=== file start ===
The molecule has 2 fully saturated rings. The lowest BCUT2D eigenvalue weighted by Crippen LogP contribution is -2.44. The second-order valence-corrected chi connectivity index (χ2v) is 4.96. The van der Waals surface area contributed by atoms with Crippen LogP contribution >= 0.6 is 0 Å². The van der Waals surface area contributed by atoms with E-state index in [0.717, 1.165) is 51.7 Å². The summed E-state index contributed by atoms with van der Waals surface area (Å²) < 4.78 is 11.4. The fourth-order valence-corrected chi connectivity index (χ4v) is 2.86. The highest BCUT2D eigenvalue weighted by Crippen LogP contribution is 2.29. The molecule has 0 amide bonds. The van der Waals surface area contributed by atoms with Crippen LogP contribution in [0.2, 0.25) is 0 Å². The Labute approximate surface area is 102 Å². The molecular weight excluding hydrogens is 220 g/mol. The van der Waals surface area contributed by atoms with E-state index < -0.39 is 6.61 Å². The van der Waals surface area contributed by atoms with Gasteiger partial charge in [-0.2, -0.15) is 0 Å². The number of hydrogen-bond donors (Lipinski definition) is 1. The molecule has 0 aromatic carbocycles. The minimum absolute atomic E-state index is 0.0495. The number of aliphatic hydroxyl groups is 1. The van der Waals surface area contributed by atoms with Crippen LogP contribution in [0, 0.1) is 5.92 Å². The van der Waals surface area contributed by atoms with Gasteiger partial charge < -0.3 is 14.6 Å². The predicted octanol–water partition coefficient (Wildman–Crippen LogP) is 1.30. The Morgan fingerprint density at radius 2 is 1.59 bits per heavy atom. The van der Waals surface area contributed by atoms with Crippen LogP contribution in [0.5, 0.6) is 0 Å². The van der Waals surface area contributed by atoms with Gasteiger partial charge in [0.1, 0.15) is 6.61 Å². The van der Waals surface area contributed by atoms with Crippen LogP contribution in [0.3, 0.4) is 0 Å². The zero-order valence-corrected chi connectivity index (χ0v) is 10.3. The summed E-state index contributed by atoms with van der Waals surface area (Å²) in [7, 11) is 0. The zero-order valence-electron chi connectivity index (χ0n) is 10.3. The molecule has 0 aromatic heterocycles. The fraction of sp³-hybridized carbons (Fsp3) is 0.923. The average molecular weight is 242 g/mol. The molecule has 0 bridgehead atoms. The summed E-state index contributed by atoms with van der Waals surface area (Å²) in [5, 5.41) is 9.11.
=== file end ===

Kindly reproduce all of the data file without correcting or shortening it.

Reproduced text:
The molecule has 2 fully saturated rings. The lowest BCUT2D eigenvalue weighted by Crippen LogP contribution is -2.44. The second-order valence-corrected chi connectivity index (χ2v) is 4.96. The van der Waals surface area contributed by atoms with Crippen LogP contribution >= 0.6 is 0 Å². The van der Waals surface area contributed by atoms with E-state index in [0.717, 1.165) is 51.7 Å². The summed E-state index contributed by atoms with van der Waals surface area (Å²) < 4.78 is 11.4. The fourth-order valence-corrected chi connectivity index (χ4v) is 2.86. The highest BCUT2D eigenvalue weighted by Crippen LogP contribution is 2.29. The molecule has 0 amide bonds. The van der Waals surface area contributed by atoms with Crippen LogP contribution in [0.2, 0.25) is 0 Å². The Labute approximate surface area is 102 Å². The molecular weight excluding hydrogens is 220 g/mol. The van der Waals surface area contributed by atoms with E-state index < -0.39 is 6.61 Å². The van der Waals surface area contributed by atoms with Gasteiger partial charge in [-0.2, -0.15) is 0 Å². The number of hydrogen-bond donors (Lipinski definition) is 1. The molecule has 0 aromatic carbocycles. The minimum absolute atomic E-state index is 0.0495. The number of aliphatic hydroxyl groups is 1. The van der Waals surface area contributed by atoms with Crippen LogP contribution in [0, 0.1) is 5.92 Å². The van der Waals surface area contributed by atoms with Gasteiger partial charge < -0.3 is 14.6 Å². The predicted octanol–water partition coefficient (Wildman–Crippen LogP) is 1.30. The Morgan fingerprint density at radius 2 is 1.59 bits per heavy atom. The van der Waals surface area contributed by atoms with Crippen LogP contribution in [0.5, 0.6) is 0 Å². The van der Waals surface area contributed by atoms with Gasteiger partial charge in [0.1, 0.15) is 6.61 Å². The van der Waals surface area contributed by atoms with Crippen LogP contribution in [0.3, 0.4) is 0 Å². The zero-order valence-corrected chi connectivity index (χ0v) is 10.3. The summed E-state index contributed by atoms with van der Waals surface area (Å²) in [7, 11) is 0. The zero-order valence-electron chi connectivity index (χ0n) is 10.3. The molecule has 0 aromatic heterocycles. The fraction of sp³-hybridized carbons (Fsp3) is 0.923. The average molecular weight is 242 g/mol. The molecule has 0 bridgehead atoms. The summed E-state index contributed by atoms with van der Waals surface area (Å²) in [5, 5.41) is 9.11.